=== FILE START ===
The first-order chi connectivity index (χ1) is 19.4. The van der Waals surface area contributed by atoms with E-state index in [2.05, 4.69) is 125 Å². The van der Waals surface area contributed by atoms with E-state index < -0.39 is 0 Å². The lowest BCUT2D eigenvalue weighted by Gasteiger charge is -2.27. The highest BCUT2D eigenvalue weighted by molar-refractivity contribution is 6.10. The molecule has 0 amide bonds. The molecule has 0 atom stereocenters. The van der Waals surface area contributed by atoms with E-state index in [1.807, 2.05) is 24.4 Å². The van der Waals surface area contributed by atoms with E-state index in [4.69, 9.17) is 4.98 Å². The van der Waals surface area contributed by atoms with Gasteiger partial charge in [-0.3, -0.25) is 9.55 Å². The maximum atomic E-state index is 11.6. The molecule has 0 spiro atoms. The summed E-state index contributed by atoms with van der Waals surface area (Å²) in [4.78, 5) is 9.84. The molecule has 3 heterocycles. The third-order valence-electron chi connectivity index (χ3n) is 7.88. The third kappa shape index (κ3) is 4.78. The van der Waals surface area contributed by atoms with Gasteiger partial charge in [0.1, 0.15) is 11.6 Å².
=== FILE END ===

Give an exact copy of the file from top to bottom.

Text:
The first-order chi connectivity index (χ1) is 19.4. The van der Waals surface area contributed by atoms with E-state index in [2.05, 4.69) is 125 Å². The van der Waals surface area contributed by atoms with E-state index < -0.39 is 0 Å². The lowest BCUT2D eigenvalue weighted by Gasteiger charge is -2.27. The highest BCUT2D eigenvalue weighted by molar-refractivity contribution is 6.10. The molecule has 0 amide bonds. The molecule has 0 atom stereocenters. The van der Waals surface area contributed by atoms with E-state index in [1.807, 2.05) is 24.4 Å². The van der Waals surface area contributed by atoms with E-state index in [4.69, 9.17) is 4.98 Å². The van der Waals surface area contributed by atoms with Gasteiger partial charge in [-0.3, -0.25) is 9.55 Å². The maximum atomic E-state index is 11.6. The molecule has 0 spiro atoms. The summed E-state index contributed by atoms with van der Waals surface area (Å²) in [4.78, 5) is 9.84. The molecule has 3 heterocycles. The third-order valence-electron chi connectivity index (χ3n) is 7.88. The third kappa shape index (κ3) is 4.78. The van der Waals surface area contributed by atoms with Gasteiger partial charge in [0.1, 0.15) is 11.6 Å².